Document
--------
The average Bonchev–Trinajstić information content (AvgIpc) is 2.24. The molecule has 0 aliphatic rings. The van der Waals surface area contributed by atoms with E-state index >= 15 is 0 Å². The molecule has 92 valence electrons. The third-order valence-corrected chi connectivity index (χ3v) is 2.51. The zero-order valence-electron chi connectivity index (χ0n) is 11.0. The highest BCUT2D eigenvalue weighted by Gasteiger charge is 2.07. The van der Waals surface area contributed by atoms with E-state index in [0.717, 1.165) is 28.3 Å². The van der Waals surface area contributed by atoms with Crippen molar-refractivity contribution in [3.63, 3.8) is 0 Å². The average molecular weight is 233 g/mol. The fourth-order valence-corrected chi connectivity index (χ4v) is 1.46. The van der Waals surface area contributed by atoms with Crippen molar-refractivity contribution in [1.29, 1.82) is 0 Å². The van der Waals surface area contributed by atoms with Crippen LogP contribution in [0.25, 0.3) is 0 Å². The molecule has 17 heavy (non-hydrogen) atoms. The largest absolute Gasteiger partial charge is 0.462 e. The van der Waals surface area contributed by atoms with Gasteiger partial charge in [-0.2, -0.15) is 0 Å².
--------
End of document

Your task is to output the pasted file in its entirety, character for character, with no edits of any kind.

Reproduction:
The average Bonchev–Trinajstić information content (AvgIpc) is 2.24. The molecule has 0 aliphatic rings. The van der Waals surface area contributed by atoms with E-state index >= 15 is 0 Å². The molecule has 92 valence electrons. The third-order valence-corrected chi connectivity index (χ3v) is 2.51. The zero-order valence-electron chi connectivity index (χ0n) is 11.0. The highest BCUT2D eigenvalue weighted by Gasteiger charge is 2.07. The van der Waals surface area contributed by atoms with E-state index in [0.717, 1.165) is 28.3 Å². The van der Waals surface area contributed by atoms with Crippen molar-refractivity contribution in [3.63, 3.8) is 0 Å². The average molecular weight is 233 g/mol. The fourth-order valence-corrected chi connectivity index (χ4v) is 1.46. The van der Waals surface area contributed by atoms with Crippen molar-refractivity contribution in [1.29, 1.82) is 0 Å². The van der Waals surface area contributed by atoms with Crippen LogP contribution in [0.25, 0.3) is 0 Å². The molecule has 17 heavy (non-hydrogen) atoms. The largest absolute Gasteiger partial charge is 0.462 e. The van der Waals surface area contributed by atoms with Gasteiger partial charge in [-0.2, -0.15) is 0 Å².